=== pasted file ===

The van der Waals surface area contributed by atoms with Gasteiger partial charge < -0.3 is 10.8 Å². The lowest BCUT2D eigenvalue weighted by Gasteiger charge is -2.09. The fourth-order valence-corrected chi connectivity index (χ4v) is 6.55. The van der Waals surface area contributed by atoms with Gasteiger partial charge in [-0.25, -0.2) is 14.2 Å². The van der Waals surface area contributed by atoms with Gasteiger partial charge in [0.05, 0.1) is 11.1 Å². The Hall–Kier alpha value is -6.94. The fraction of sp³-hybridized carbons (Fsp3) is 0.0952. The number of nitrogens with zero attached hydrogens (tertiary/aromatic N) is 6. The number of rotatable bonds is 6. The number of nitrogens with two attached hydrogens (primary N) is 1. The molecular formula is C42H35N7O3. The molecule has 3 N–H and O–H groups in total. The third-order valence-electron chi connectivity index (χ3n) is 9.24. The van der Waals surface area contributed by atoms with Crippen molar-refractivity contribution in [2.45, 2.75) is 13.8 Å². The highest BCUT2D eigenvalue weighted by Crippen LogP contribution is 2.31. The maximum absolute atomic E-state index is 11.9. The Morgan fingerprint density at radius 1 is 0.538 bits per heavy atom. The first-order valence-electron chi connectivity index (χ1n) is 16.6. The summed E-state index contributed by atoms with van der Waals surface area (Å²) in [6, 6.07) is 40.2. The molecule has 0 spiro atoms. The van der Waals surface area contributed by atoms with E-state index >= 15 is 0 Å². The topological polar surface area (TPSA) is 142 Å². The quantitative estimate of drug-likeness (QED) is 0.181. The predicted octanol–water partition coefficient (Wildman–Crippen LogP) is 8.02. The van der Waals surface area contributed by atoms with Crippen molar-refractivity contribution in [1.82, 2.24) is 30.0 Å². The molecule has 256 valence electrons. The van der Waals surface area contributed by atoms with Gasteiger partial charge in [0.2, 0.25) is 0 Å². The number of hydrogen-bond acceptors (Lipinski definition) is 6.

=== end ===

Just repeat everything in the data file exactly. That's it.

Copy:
The van der Waals surface area contributed by atoms with Gasteiger partial charge < -0.3 is 10.8 Å². The lowest BCUT2D eigenvalue weighted by Gasteiger charge is -2.09. The fourth-order valence-corrected chi connectivity index (χ4v) is 6.55. The van der Waals surface area contributed by atoms with Gasteiger partial charge in [-0.25, -0.2) is 14.2 Å². The van der Waals surface area contributed by atoms with Gasteiger partial charge in [0.05, 0.1) is 11.1 Å². The Hall–Kier alpha value is -6.94. The fraction of sp³-hybridized carbons (Fsp3) is 0.0952. The number of nitrogens with zero attached hydrogens (tertiary/aromatic N) is 6. The number of rotatable bonds is 6. The number of nitrogens with two attached hydrogens (primary N) is 1. The molecular formula is C42H35N7O3. The molecule has 3 N–H and O–H groups in total. The third-order valence-electron chi connectivity index (χ3n) is 9.24. The van der Waals surface area contributed by atoms with Crippen molar-refractivity contribution in [2.45, 2.75) is 13.8 Å². The highest BCUT2D eigenvalue weighted by Crippen LogP contribution is 2.31. The maximum absolute atomic E-state index is 11.9. The Morgan fingerprint density at radius 1 is 0.538 bits per heavy atom. The first-order valence-electron chi connectivity index (χ1n) is 16.6. The summed E-state index contributed by atoms with van der Waals surface area (Å²) in [6, 6.07) is 40.2. The molecule has 0 spiro atoms. The van der Waals surface area contributed by atoms with E-state index >= 15 is 0 Å². The topological polar surface area (TPSA) is 142 Å². The quantitative estimate of drug-likeness (QED) is 0.181. The predicted octanol–water partition coefficient (Wildman–Crippen LogP) is 8.02. The van der Waals surface area contributed by atoms with Crippen molar-refractivity contribution in [1.82, 2.24) is 30.0 Å². The molecule has 256 valence electrons. The van der Waals surface area contributed by atoms with Gasteiger partial charge in [0.2, 0.25) is 0 Å². The number of hydrogen-bond acceptors (Lipinski definition) is 6.